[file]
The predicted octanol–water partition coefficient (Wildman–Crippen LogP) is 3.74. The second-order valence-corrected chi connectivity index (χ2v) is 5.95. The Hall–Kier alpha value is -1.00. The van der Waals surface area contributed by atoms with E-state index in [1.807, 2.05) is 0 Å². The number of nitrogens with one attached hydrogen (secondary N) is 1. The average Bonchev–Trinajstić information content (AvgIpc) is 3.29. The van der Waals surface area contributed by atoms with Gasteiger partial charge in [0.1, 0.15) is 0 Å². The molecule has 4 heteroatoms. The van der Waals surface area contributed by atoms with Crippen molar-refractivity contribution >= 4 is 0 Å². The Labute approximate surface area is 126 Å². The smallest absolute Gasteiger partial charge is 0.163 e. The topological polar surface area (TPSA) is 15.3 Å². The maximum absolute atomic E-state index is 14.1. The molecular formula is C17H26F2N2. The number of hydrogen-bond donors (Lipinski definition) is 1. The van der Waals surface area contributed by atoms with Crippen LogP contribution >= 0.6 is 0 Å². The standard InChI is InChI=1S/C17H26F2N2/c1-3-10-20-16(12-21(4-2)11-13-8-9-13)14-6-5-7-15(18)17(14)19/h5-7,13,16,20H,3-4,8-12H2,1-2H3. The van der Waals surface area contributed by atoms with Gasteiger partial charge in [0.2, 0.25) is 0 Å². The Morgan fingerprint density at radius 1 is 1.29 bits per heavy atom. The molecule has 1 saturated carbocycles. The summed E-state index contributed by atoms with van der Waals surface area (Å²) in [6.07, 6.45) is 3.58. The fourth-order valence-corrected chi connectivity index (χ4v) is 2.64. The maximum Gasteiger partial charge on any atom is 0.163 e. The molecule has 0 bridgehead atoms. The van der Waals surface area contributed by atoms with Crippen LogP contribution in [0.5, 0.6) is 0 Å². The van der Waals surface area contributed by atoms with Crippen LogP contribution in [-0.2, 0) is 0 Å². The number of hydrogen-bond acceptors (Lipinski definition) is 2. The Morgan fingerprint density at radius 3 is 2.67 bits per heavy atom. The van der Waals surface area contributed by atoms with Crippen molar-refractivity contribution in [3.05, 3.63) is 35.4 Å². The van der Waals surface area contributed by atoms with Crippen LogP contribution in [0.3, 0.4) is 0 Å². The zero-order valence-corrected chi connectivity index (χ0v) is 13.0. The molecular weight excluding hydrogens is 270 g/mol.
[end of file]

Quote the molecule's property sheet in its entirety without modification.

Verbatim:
The predicted octanol–water partition coefficient (Wildman–Crippen LogP) is 3.74. The second-order valence-corrected chi connectivity index (χ2v) is 5.95. The Hall–Kier alpha value is -1.00. The van der Waals surface area contributed by atoms with E-state index in [1.807, 2.05) is 0 Å². The number of nitrogens with one attached hydrogen (secondary N) is 1. The average Bonchev–Trinajstić information content (AvgIpc) is 3.29. The van der Waals surface area contributed by atoms with Gasteiger partial charge in [0.1, 0.15) is 0 Å². The molecule has 4 heteroatoms. The van der Waals surface area contributed by atoms with Crippen molar-refractivity contribution >= 4 is 0 Å². The Labute approximate surface area is 126 Å². The smallest absolute Gasteiger partial charge is 0.163 e. The topological polar surface area (TPSA) is 15.3 Å². The maximum absolute atomic E-state index is 14.1. The molecular formula is C17H26F2N2. The number of hydrogen-bond donors (Lipinski definition) is 1. The van der Waals surface area contributed by atoms with Crippen LogP contribution >= 0.6 is 0 Å². The standard InChI is InChI=1S/C17H26F2N2/c1-3-10-20-16(12-21(4-2)11-13-8-9-13)14-6-5-7-15(18)17(14)19/h5-7,13,16,20H,3-4,8-12H2,1-2H3. The van der Waals surface area contributed by atoms with Gasteiger partial charge in [0.2, 0.25) is 0 Å². The Morgan fingerprint density at radius 1 is 1.29 bits per heavy atom. The molecule has 1 saturated carbocycles. The summed E-state index contributed by atoms with van der Waals surface area (Å²) in [6.07, 6.45) is 3.58. The fourth-order valence-corrected chi connectivity index (χ4v) is 2.64. The maximum Gasteiger partial charge on any atom is 0.163 e. The molecule has 0 bridgehead atoms. The van der Waals surface area contributed by atoms with Crippen LogP contribution in [0.5, 0.6) is 0 Å². The van der Waals surface area contributed by atoms with Crippen LogP contribution in [-0.2, 0) is 0 Å². The number of hydrogen-bond acceptors (Lipinski definition) is 2. The Morgan fingerprint density at radius 3 is 2.67 bits per heavy atom. The van der Waals surface area contributed by atoms with Crippen molar-refractivity contribution in [3.05, 3.63) is 35.4 Å². The van der Waals surface area contributed by atoms with Crippen LogP contribution in [0.3, 0.4) is 0 Å². The zero-order valence-corrected chi connectivity index (χ0v) is 13.0. The molecular weight excluding hydrogens is 270 g/mol.